10 Feb 2010
I have had some great responses to the post on the two definitions of thought leadership from Eric Gruber and Dana vandenHeuvel. While these appear in the comments section I thought they warranted a listing in a post.
The first is from Meg Wildrick from Bliss PR:
“ From a tactical standpoint, the term “thought leadership marketing” means different things to different people. As in traditional marketing, there are endless possibilities for inputs (e.g., statistics, stories, analysis, opinions), spokespeople (institution or individual),outputs (e.g.,books, videos, podcasts, documentaries,articles) and objectives (e.g., credibility, awareness, loyalty, positioning). But what’s unique about real thought leadership, to me, is that it’s edu-marketing. It’s one part promotion/persuasion, one part teaching/giving. True thought leadership helps audiences make sense of things — e.g., the world, a sector, an experience, the future. It’s marketing, of course, because it drives revenue by (1)boosting credibilty; (2) engaging customers; (3) creating differentiation and (4) triggering the reciprocity reflex. But it also inspires.”
The second is from Jim Pennypacker from Dance Communications:
“Thought leadership marketing is the active positioning of your company (or you ) as an authority, resource, and trusted advisor on issues of importance to potential customers. This positioning is accomplished using a variety of media, including books, newsletters, blogs, e-mail, events, etc. It allows you to earn trust and build credibility and recognition, differentiating yourself as one who clearly understands the business and needs of your audience. It’s a means of nurturing leads, improving customer retention, and expanding your market.”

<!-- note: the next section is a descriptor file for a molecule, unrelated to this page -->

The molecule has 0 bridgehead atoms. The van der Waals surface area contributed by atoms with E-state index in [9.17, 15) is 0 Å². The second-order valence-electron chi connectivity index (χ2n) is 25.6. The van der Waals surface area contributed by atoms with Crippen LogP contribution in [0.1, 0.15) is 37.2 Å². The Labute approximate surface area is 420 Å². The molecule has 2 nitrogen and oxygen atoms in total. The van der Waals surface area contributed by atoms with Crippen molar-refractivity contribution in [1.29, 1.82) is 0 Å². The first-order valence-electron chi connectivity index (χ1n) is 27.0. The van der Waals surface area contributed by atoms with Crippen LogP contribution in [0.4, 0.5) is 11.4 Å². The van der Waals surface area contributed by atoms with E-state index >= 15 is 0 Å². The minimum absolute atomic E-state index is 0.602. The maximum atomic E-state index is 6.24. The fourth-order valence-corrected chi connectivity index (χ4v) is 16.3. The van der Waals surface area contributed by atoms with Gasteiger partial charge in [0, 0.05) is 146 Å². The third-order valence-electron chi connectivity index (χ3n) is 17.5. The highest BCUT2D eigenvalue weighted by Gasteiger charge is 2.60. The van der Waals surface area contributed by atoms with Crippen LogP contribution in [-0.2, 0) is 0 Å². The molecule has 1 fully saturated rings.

Any other suggestions out there? If so I’d love to hear them.
8 Feb 2010
I am constantly reading what others have to say about thought leadership and am always interested in how other people define thought leadership. I would like to put up two definitions that I have recently come across.
The first is from Dana vandenHeuvel, from Marketing Savant:
“Thought leadership marketing capitalizes on your intellectual capital and unique point of view to actively position you or your organisation as an authority, a resource and a trusted advisor on industry issues. Thought leadership marketing allows you to earn trust and build credibility and recognition differentiating yourself as one who clearly understands the business needs of your audience. And most importantly, it mobilizes your audience to think and act – engaging with you over the long term.”
The second is from Eric Gruber:
“Thought leaders are experts who are recognized among their peers as an authority on innovative ideas within a particular industry. Thought leaders confidently promote their ideas. Most importantly, thought leaders have earned respect from the outside world for their deep understanding of their business, the needs of their clients and the broader marketplace in which they operate.”
There are three key words that stand out in both definitions:
To me these are the key ingredients of your positioning as a thought leader. In particular, gaining the trust of your target audience is the nirvana of any brand positioning. And therein lies the power of true thought leadership .
If you have your own definition please send it through, I’d love to hear from you.